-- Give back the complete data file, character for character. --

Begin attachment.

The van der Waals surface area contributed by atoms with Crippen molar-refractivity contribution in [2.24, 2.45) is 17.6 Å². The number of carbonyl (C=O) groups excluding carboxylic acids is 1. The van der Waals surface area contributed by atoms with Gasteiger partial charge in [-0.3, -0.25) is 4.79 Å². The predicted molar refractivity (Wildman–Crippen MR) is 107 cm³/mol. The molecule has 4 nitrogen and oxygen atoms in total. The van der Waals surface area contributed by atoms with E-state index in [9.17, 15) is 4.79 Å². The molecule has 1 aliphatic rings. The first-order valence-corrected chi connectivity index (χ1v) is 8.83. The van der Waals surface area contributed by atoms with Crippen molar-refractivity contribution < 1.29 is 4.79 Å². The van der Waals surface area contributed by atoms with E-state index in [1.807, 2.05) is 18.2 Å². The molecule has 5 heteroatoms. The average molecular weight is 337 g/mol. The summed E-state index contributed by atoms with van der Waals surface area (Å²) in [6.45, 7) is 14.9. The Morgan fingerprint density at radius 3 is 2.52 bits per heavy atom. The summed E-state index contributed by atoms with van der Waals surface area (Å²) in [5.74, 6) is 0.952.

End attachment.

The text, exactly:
The van der Waals surface area contributed by atoms with Crippen molar-refractivity contribution in [2.24, 2.45) is 17.6 Å². The number of carbonyl (C=O) groups excluding carboxylic acids is 1. The van der Waals surface area contributed by atoms with Gasteiger partial charge in [-0.3, -0.25) is 4.79 Å². The predicted molar refractivity (Wildman–Crippen MR) is 107 cm³/mol. The molecule has 4 nitrogen and oxygen atoms in total. The van der Waals surface area contributed by atoms with E-state index in [9.17, 15) is 4.79 Å². The molecule has 1 aliphatic rings. The first-order valence-corrected chi connectivity index (χ1v) is 8.83. The van der Waals surface area contributed by atoms with Crippen molar-refractivity contribution < 1.29 is 4.79 Å². The van der Waals surface area contributed by atoms with E-state index in [1.807, 2.05) is 18.2 Å². The molecule has 5 heteroatoms. The average molecular weight is 337 g/mol. The summed E-state index contributed by atoms with van der Waals surface area (Å²) in [6.45, 7) is 14.9. The Morgan fingerprint density at radius 3 is 2.52 bits per heavy atom. The summed E-state index contributed by atoms with van der Waals surface area (Å²) in [5.74, 6) is 0.952.